Losing a job is always stressful, and trying to balance looking for work with paying the bills can be overwhelming. Fortunately, if you’ve recently been laid off, you have options when it comes to receiving unemployment benefits. Here, we break down what those options are, how the system works, and how you can make sure to get the money you deserve.
What Is Unemployment Insurance?
Unemployment insurance was first created in 1935 by the signing of the Social Security Act. Its purpose is to offer stability to the newly unemployed while they look for work. Employers pay into the unemployment insurance program via a combination of state and federal taxes, and in most states, you can receive up to 26 weeks of benefits—though there are a few exceptions. Extensions can also be made in times of high unemployment to give you an additional 13 weeks of benefits.
How Do Unemployment Benefits Work?
Although the unemployment insurance program is a joint state-federal operation, filing for your unemployment benefits varies by state.
Depending on where you live, you can file in person, online, or by phone.
It’s also important to know that in most cases, you’ll need to complete your claim in the state in which you worked. For example, if you reside in Maryland but your work location was in Pennsylvania, you’ll need to file for your unemployment benefits in Pennsylvania. There may be exceptions to this rule, however, so you’ll need to check with your state for information on how and where to apply.
Typically speaking, the time from the day you file your claim to the day you first begin receiving benefits is about two to three weeks. Keep in mind that the current situation has changed that timeline, though, and you may experience a significant delay in processing, as the number of claims remains high.
Who’s Eligible for Unemployment?
Not everyone who loses their job is eligible for unemployment. Generally speaking, there are several criteria you’ll need to meet in order to qualify for benefits:
- You must have been made unemployed through no fault of your own. The meaning of this varies by state, but, for example, if you were fired rather than laid off, you likely won’t qualify. The same goes for if you quit, unless there are extenuating circumstances.
- You must meet the minimum requirements for time and wages earned as dictated by your state. In practice, this means that if you were unemployed for an extended period, got a job, worked for a short time, and then were laid off, you won’t qualify.
- Some states have additional requirements, which you can find online.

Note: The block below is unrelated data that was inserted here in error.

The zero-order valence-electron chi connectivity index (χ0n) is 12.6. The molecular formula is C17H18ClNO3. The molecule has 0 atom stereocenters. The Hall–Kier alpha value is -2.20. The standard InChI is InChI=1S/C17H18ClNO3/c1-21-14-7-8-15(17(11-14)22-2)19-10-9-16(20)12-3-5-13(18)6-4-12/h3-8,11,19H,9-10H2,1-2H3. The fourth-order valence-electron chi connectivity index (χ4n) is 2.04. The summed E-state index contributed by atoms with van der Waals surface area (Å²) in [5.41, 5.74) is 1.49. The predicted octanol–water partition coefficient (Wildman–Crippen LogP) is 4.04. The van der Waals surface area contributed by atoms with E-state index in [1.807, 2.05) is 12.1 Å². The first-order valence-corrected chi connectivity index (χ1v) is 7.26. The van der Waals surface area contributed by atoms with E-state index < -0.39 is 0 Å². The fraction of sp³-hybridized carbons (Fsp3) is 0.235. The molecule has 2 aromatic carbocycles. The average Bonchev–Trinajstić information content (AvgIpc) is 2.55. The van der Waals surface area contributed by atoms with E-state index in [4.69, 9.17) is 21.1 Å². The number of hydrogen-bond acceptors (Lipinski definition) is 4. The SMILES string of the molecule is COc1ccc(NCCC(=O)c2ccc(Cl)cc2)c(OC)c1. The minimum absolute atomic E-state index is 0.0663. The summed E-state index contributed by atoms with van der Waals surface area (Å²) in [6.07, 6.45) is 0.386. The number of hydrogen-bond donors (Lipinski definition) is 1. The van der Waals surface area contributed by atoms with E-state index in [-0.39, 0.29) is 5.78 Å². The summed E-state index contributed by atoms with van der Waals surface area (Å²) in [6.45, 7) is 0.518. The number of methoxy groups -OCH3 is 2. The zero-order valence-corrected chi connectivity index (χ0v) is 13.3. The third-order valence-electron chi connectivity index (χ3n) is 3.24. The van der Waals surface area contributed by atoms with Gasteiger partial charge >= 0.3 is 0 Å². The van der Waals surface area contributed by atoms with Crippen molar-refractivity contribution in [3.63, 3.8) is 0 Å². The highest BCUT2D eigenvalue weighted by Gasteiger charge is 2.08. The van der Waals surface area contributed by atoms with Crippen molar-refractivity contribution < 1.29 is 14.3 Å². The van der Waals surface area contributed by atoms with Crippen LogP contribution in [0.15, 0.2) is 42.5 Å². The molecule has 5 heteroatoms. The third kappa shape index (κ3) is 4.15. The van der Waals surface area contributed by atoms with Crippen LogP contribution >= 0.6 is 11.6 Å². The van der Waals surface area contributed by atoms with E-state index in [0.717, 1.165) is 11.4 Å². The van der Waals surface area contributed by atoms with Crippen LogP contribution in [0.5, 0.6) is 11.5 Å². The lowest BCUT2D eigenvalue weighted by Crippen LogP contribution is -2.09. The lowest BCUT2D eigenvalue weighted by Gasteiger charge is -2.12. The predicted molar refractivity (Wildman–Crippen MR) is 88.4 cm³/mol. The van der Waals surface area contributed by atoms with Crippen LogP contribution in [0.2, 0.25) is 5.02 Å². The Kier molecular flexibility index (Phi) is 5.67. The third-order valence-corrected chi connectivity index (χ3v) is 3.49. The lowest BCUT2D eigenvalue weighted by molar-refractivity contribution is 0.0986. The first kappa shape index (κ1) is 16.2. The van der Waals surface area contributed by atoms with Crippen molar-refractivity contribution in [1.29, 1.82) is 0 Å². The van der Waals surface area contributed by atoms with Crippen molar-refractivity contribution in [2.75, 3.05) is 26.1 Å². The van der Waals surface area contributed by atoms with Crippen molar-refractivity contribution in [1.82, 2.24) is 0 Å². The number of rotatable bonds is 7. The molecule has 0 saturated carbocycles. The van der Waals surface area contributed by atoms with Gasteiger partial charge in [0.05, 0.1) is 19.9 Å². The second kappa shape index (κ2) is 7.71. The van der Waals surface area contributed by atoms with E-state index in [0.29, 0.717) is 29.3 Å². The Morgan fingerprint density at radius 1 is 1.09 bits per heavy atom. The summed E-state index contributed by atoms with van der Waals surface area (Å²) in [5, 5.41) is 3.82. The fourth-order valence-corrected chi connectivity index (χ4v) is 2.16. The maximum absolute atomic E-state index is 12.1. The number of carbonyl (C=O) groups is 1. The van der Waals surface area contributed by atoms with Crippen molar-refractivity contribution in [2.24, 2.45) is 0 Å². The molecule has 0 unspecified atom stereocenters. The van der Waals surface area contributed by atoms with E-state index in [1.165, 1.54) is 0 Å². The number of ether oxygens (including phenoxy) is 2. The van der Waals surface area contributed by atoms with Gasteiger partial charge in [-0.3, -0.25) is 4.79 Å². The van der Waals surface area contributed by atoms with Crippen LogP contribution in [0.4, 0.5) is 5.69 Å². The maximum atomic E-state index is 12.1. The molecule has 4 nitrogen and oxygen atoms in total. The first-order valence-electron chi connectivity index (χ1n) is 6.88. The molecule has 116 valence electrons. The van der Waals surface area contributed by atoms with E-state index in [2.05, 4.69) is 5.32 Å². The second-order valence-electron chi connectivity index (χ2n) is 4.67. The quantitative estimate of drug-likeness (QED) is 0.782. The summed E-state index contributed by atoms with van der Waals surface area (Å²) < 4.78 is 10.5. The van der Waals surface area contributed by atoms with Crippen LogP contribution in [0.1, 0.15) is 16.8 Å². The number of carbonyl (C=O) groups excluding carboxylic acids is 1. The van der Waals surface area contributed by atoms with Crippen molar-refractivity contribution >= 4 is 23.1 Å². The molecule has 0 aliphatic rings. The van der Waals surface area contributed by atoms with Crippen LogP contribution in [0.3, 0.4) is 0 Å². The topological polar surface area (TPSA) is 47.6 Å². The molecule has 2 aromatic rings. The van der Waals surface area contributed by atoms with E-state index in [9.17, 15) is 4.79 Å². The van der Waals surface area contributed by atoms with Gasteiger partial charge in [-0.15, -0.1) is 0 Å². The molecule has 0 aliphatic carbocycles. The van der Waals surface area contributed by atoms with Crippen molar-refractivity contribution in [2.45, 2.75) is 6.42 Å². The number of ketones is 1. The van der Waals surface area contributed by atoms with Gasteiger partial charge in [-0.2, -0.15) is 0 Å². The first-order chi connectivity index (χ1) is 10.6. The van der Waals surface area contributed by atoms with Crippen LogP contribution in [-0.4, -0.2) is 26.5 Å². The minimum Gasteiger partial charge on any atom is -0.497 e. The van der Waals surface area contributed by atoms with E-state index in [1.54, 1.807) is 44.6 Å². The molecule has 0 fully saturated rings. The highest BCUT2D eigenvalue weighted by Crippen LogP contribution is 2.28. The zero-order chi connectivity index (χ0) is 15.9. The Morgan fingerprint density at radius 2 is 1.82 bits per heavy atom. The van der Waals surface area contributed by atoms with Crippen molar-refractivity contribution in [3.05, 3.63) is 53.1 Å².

What Do I Need To File for Unemployment Benefits?
In order to submit a claim for unemployment, you’ll need to prepare a variety of documents. Again, these vary by state, but typically you’ll need these items:
- Identity documents: These include your driver’s license, passport, or permanent resident card.
- Information on all your employers from the last 18 months: This is data such as company name, address, phone number, dates of employment, and your supervisor’s names.
- Wages earned, hours worked, and how you were paid, whether hourly, monthly, etc.
What Should I Do While Receiving Benefits?
Unemployment benefits are meant to be a stopgap, so it’s important to make sure you have a plan for moving forward. There are several things you can do to land on your feet when your benefits end.
Keep Looking for Work
Some states, such as California, require proof of job searching in order to qualify for unemployment. Many states also have a cap on the amount of benefits you can receive per month, which may be significantly lower than your regular earnings. This makes it even more important to find a new job before your benefits run out.
It should go without saying, but plan to spend less while you’re unemployed. Focus on keeping a budget that accounts for necessities, and lessen the amount you allot for discretionary activities like eating out. It’s smarter to save as much as you can, in case your job search doesn’t go the way you plan.
While unemployment benefits typically last for up to 26 weeks, there are times when they can be extended. An additional 13 weeks of unemployment is available in times of high unemployment, though some states have enacted a program to give you a further seven weeks beyond that extension, for a total of 20 extra weeks of benefits.
In addition, the federal government has enacted a bill that can increase your maximum weekly unemployment pay by hundreds of dollars. The current law grants an additional $300 per week for up to 11 weeks, but there are plans to increase this to $400. Although you should automatically receive these benefits, it’s important to keep track of updated information to ensure you’re getting everything you deserve.